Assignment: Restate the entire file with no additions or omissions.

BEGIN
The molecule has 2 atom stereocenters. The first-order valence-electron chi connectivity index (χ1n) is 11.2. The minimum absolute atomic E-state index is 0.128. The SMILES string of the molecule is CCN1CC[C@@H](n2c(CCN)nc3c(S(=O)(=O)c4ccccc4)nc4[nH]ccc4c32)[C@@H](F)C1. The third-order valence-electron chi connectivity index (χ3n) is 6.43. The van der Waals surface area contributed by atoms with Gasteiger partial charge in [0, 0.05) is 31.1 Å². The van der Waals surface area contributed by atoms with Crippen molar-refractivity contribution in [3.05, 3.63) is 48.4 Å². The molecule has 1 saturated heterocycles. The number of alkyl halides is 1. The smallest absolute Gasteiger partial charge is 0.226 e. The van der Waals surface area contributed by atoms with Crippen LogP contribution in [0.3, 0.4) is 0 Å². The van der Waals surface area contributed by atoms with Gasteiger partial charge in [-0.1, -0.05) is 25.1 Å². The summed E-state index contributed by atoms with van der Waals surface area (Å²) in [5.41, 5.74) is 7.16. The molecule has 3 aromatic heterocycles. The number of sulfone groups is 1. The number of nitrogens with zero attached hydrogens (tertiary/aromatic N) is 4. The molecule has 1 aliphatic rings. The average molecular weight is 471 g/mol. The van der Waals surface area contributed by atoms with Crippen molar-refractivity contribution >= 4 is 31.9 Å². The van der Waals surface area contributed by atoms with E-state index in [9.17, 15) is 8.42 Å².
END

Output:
The molecule has 2 atom stereocenters. The first-order valence-electron chi connectivity index (χ1n) is 11.2. The minimum absolute atomic E-state index is 0.128. The SMILES string of the molecule is CCN1CC[C@@H](n2c(CCN)nc3c(S(=O)(=O)c4ccccc4)nc4[nH]ccc4c32)[C@@H](F)C1. The third-order valence-electron chi connectivity index (χ3n) is 6.43. The van der Waals surface area contributed by atoms with Gasteiger partial charge in [0, 0.05) is 31.1 Å². The van der Waals surface area contributed by atoms with Crippen molar-refractivity contribution in [3.05, 3.63) is 48.4 Å². The molecule has 1 saturated heterocycles. The number of alkyl halides is 1. The smallest absolute Gasteiger partial charge is 0.226 e. The van der Waals surface area contributed by atoms with Crippen LogP contribution in [0.3, 0.4) is 0 Å². The van der Waals surface area contributed by atoms with Gasteiger partial charge in [-0.1, -0.05) is 25.1 Å². The summed E-state index contributed by atoms with van der Waals surface area (Å²) in [5.41, 5.74) is 7.16. The molecule has 3 aromatic heterocycles. The number of sulfone groups is 1. The number of nitrogens with zero attached hydrogens (tertiary/aromatic N) is 4. The molecule has 1 aliphatic rings. The average molecular weight is 471 g/mol. The van der Waals surface area contributed by atoms with Crippen molar-refractivity contribution >= 4 is 31.9 Å². The van der Waals surface area contributed by atoms with E-state index in [9.17, 15) is 8.42 Å².